Ground Zero

What do these words trigger in our memories in recent times?

A nation hit…buildings crashed down in the metropolis…lives taken. 3000 of them. Fire fighters, civilian workers, rescuers at ground zero amidst a scene and background of charred metal and liquid iron in the waking fumes of destruction.

An act now known to be conjured up not by links to false WMD warnings in Iraq under the Hussein regime, but by a diabolic, persistent threat linked and mapped through the chains of Al Qaeda and their most prominent, now deceased, leader Osama bin Laden.

In response, a nation became angry, scared, frightened, all the while experiencing these emotions in a frame that maintained a separate and detached space from its operation and responsibility to continue running a country and powering a world. The United States did not lose resolve in its fight against terror, both domestically and around the globe, and in 2011 served a blow to the ranks of terror by removing its key leader, bin Laden, through a dangerous but successful mission executed by the black-ops and planned and led remotely by the White-House and cabinet/executive members, including the President himself.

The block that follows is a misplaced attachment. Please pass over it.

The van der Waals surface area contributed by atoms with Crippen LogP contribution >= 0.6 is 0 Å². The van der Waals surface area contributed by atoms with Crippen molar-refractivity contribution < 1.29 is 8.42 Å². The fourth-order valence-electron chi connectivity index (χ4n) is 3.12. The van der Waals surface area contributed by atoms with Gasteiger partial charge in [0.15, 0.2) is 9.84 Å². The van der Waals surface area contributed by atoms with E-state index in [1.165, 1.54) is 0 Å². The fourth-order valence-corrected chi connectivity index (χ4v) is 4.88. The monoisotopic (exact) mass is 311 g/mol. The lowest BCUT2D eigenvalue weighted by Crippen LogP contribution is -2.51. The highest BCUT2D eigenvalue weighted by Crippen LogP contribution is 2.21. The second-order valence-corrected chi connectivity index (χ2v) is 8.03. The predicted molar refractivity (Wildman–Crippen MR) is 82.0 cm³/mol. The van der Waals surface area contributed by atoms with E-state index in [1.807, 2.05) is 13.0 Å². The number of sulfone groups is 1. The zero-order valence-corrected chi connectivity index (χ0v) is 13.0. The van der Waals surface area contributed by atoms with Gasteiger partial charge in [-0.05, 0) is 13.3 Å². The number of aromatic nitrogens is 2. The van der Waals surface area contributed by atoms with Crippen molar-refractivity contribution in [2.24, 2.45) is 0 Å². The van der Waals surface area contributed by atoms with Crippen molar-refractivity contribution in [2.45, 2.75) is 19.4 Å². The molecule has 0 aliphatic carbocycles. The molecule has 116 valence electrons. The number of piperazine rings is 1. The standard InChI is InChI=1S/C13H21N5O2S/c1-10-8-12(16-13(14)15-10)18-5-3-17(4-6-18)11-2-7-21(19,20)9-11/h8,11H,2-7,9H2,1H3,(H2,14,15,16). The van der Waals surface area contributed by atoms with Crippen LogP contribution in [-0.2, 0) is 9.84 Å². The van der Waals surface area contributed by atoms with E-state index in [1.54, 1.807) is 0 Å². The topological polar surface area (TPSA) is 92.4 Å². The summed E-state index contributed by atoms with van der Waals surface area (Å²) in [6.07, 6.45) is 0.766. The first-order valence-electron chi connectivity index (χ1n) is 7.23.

Ground Zero. One. Two. Three.

And a nation, with a renewed conscience, with a renewed outlook, found that the most powerful word in the dictionary was “yes”. Yes, yes we can.

And we did. An open mind, an open heart. Beauty in color; black in justice; white in purity; brown in simplicity; yellow in technicality; red in desire; gay in emotion.

And as we loved each other, we decided to love them. Farther across the void, indeed, did lie a new hope. A new age.

An age, for the ages.

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